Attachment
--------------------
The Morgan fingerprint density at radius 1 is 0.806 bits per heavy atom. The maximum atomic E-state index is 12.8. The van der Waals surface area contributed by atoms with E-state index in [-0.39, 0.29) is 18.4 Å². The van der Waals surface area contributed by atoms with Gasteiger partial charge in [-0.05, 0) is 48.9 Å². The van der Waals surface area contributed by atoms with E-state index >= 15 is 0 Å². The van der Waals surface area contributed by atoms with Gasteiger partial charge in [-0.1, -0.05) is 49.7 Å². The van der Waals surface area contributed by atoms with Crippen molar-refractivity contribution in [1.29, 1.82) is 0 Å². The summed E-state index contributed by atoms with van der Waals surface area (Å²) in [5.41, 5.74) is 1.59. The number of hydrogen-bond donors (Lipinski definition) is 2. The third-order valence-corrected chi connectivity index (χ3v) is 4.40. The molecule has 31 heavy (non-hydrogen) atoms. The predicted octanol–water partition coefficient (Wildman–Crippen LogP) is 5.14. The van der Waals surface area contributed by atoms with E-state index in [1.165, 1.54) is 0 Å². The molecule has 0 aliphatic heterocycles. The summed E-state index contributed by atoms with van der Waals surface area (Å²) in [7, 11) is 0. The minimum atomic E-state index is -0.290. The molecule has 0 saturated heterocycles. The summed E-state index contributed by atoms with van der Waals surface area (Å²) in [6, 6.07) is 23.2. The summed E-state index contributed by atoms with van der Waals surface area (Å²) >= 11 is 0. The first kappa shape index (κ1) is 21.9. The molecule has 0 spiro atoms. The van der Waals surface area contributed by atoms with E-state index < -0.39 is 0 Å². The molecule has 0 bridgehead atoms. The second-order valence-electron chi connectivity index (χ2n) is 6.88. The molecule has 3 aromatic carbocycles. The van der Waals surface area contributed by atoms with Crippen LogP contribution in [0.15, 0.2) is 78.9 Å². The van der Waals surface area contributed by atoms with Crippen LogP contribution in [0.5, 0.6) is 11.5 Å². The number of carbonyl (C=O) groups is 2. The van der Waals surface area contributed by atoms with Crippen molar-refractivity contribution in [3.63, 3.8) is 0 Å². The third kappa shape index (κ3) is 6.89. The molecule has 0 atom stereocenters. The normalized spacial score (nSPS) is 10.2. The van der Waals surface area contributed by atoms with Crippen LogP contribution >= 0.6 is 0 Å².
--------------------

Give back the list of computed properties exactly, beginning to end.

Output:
The Morgan fingerprint density at radius 1 is 0.806 bits per heavy atom. The maximum atomic E-state index is 12.8. The van der Waals surface area contributed by atoms with E-state index in [-0.39, 0.29) is 18.4 Å². The van der Waals surface area contributed by atoms with Gasteiger partial charge in [-0.05, 0) is 48.9 Å². The van der Waals surface area contributed by atoms with E-state index >= 15 is 0 Å². The van der Waals surface area contributed by atoms with Gasteiger partial charge in [-0.1, -0.05) is 49.7 Å². The van der Waals surface area contributed by atoms with Crippen molar-refractivity contribution in [1.29, 1.82) is 0 Å². The summed E-state index contributed by atoms with van der Waals surface area (Å²) in [5.41, 5.74) is 1.59. The number of hydrogen-bond donors (Lipinski definition) is 2. The third-order valence-corrected chi connectivity index (χ3v) is 4.40. The molecule has 31 heavy (non-hydrogen) atoms. The predicted octanol–water partition coefficient (Wildman–Crippen LogP) is 5.14. The van der Waals surface area contributed by atoms with E-state index in [1.165, 1.54) is 0 Å². The molecule has 0 aliphatic heterocycles. The summed E-state index contributed by atoms with van der Waals surface area (Å²) in [7, 11) is 0. The minimum atomic E-state index is -0.290. The molecule has 0 saturated heterocycles. The summed E-state index contributed by atoms with van der Waals surface area (Å²) in [6, 6.07) is 23.2. The summed E-state index contributed by atoms with van der Waals surface area (Å²) >= 11 is 0. The first kappa shape index (κ1) is 21.9. The molecule has 0 spiro atoms. The van der Waals surface area contributed by atoms with E-state index < -0.39 is 0 Å². The molecule has 0 bridgehead atoms. The second-order valence-electron chi connectivity index (χ2n) is 6.88. The molecule has 3 aromatic carbocycles. The van der Waals surface area contributed by atoms with Crippen LogP contribution in [0.15, 0.2) is 78.9 Å². The van der Waals surface area contributed by atoms with Crippen LogP contribution in [0.5, 0.6) is 11.5 Å². The number of carbonyl (C=O) groups is 2. The van der Waals surface area contributed by atoms with Crippen molar-refractivity contribution in [3.63, 3.8) is 0 Å². The third kappa shape index (κ3) is 6.89. The molecule has 0 atom stereocenters. The normalized spacial score (nSPS) is 10.2. The van der Waals surface area contributed by atoms with Crippen LogP contribution >= 0.6 is 0 Å².